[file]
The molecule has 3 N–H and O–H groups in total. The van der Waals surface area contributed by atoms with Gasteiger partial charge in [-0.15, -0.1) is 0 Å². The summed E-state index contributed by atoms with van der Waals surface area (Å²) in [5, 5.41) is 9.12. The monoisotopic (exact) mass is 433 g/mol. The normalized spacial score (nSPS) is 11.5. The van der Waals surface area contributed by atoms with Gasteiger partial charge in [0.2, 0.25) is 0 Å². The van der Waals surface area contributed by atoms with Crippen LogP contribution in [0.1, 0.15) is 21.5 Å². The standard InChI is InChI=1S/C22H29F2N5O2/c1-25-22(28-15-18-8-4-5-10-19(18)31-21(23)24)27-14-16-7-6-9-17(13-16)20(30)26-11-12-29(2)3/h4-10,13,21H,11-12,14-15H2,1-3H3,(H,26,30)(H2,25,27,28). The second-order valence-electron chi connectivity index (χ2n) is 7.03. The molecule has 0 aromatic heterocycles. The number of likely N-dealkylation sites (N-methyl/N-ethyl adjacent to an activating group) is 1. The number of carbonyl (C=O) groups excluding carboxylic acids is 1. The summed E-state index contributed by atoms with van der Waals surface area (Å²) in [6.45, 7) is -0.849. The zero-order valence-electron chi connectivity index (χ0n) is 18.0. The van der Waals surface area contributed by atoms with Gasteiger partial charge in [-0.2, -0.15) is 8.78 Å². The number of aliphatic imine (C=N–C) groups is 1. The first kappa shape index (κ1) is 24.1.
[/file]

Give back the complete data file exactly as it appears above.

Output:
The molecule has 3 N–H and O–H groups in total. The van der Waals surface area contributed by atoms with Gasteiger partial charge in [-0.15, -0.1) is 0 Å². The summed E-state index contributed by atoms with van der Waals surface area (Å²) in [5, 5.41) is 9.12. The monoisotopic (exact) mass is 433 g/mol. The normalized spacial score (nSPS) is 11.5. The van der Waals surface area contributed by atoms with Gasteiger partial charge in [0.2, 0.25) is 0 Å². The van der Waals surface area contributed by atoms with Crippen LogP contribution in [0.1, 0.15) is 21.5 Å². The standard InChI is InChI=1S/C22H29F2N5O2/c1-25-22(28-15-18-8-4-5-10-19(18)31-21(23)24)27-14-16-7-6-9-17(13-16)20(30)26-11-12-29(2)3/h4-10,13,21H,11-12,14-15H2,1-3H3,(H,26,30)(H2,25,27,28). The second-order valence-electron chi connectivity index (χ2n) is 7.03. The molecule has 0 aromatic heterocycles. The number of likely N-dealkylation sites (N-methyl/N-ethyl adjacent to an activating group) is 1. The number of carbonyl (C=O) groups excluding carboxylic acids is 1. The summed E-state index contributed by atoms with van der Waals surface area (Å²) in [6.45, 7) is -0.849. The zero-order valence-electron chi connectivity index (χ0n) is 18.0. The van der Waals surface area contributed by atoms with Gasteiger partial charge in [-0.2, -0.15) is 8.78 Å². The number of aliphatic imine (C=N–C) groups is 1. The first kappa shape index (κ1) is 24.1.